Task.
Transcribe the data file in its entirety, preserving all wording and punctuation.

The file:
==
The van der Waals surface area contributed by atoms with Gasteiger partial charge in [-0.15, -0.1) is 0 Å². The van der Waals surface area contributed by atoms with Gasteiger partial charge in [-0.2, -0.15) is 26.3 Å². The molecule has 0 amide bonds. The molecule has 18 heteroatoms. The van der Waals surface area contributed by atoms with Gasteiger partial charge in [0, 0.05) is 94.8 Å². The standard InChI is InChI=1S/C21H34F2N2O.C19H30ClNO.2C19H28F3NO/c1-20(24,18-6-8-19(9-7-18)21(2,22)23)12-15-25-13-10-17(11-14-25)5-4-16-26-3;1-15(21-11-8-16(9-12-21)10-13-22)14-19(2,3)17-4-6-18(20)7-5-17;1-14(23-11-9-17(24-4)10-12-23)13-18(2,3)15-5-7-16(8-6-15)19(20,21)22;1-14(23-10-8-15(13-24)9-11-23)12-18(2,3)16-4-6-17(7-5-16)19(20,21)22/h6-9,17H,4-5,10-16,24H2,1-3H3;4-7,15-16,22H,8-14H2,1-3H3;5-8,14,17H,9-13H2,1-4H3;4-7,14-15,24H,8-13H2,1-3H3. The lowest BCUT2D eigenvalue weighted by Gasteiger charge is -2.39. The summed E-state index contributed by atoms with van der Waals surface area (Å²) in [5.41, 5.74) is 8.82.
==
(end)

The van der Waals surface area contributed by atoms with Gasteiger partial charge in [-0.15, -0.1) is 0 Å². The van der Waals surface area contributed by atoms with Gasteiger partial charge in [-0.2, -0.15) is 26.3 Å². The molecule has 0 amide bonds. The molecule has 18 heteroatoms. The van der Waals surface area contributed by atoms with Gasteiger partial charge in [0, 0.05) is 94.8 Å². The standard InChI is InChI=1S/C21H34F2N2O.C19H30ClNO.2C19H28F3NO/c1-20(24,18-6-8-19(9-7-18)21(2,22)23)12-15-25-13-10-17(11-14-25)5-4-16-26-3;1-15(21-11-8-16(9-12-21)10-13-22)14-19(2,3)17-4-6-18(20)7-5-17;1-14(23-11-9-17(24-4)10-12-23)13-18(2,3)15-5-7-16(8-6-15)19(20,21)22;1-14(23-10-8-15(13-24)9-11-23)12-18(2,3)16-4-6-17(7-5-16)19(20,21)22/h6-9,17H,4-5,10-16,24H2,1-3H3;4-7,15-16,22H,8-14H2,1-3H3;5-8,14,17H,9-13H2,1-4H3;4-7,14-15,24H,8-13H2,1-3H3. The lowest BCUT2D eigenvalue weighted by Gasteiger charge is -2.39. The summed E-state index contributed by atoms with van der Waals surface area (Å²) in [5.41, 5.74) is 8.82.